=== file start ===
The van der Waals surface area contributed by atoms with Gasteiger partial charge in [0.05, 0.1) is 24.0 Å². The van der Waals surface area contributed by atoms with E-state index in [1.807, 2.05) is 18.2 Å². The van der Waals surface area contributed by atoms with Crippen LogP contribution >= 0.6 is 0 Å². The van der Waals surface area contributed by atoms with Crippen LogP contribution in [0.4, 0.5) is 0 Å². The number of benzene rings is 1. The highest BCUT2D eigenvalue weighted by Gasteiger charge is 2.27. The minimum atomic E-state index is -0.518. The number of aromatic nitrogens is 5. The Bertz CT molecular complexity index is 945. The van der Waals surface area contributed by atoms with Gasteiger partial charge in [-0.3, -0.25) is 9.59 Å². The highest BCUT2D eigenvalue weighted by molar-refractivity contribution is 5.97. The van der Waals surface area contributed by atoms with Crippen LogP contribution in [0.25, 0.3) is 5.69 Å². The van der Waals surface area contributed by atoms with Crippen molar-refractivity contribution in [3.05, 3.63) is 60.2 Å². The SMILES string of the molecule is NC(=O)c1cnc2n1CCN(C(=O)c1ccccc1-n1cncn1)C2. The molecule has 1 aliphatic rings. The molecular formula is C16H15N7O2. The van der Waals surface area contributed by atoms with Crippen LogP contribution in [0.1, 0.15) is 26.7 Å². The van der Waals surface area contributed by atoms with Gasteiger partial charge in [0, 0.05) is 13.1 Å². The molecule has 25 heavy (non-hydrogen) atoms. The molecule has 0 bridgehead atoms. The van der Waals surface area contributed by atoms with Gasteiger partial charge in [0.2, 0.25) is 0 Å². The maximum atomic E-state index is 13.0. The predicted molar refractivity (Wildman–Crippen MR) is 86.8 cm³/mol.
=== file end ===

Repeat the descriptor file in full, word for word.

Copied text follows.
The van der Waals surface area contributed by atoms with Gasteiger partial charge in [0.05, 0.1) is 24.0 Å². The van der Waals surface area contributed by atoms with E-state index in [1.807, 2.05) is 18.2 Å². The van der Waals surface area contributed by atoms with Crippen LogP contribution >= 0.6 is 0 Å². The van der Waals surface area contributed by atoms with Crippen LogP contribution in [0.4, 0.5) is 0 Å². The number of benzene rings is 1. The highest BCUT2D eigenvalue weighted by Gasteiger charge is 2.27. The minimum atomic E-state index is -0.518. The number of aromatic nitrogens is 5. The Bertz CT molecular complexity index is 945. The van der Waals surface area contributed by atoms with Gasteiger partial charge in [-0.3, -0.25) is 9.59 Å². The highest BCUT2D eigenvalue weighted by molar-refractivity contribution is 5.97. The van der Waals surface area contributed by atoms with Crippen LogP contribution in [0.25, 0.3) is 5.69 Å². The van der Waals surface area contributed by atoms with Crippen molar-refractivity contribution in [3.05, 3.63) is 60.2 Å². The SMILES string of the molecule is NC(=O)c1cnc2n1CCN(C(=O)c1ccccc1-n1cncn1)C2. The molecule has 1 aliphatic rings. The molecular formula is C16H15N7O2. The van der Waals surface area contributed by atoms with Crippen LogP contribution in [0.1, 0.15) is 26.7 Å². The van der Waals surface area contributed by atoms with Gasteiger partial charge in [0, 0.05) is 13.1 Å². The molecule has 25 heavy (non-hydrogen) atoms. The molecule has 0 bridgehead atoms. The van der Waals surface area contributed by atoms with Gasteiger partial charge in [0.2, 0.25) is 0 Å². The maximum atomic E-state index is 13.0. The predicted molar refractivity (Wildman–Crippen MR) is 86.8 cm³/mol.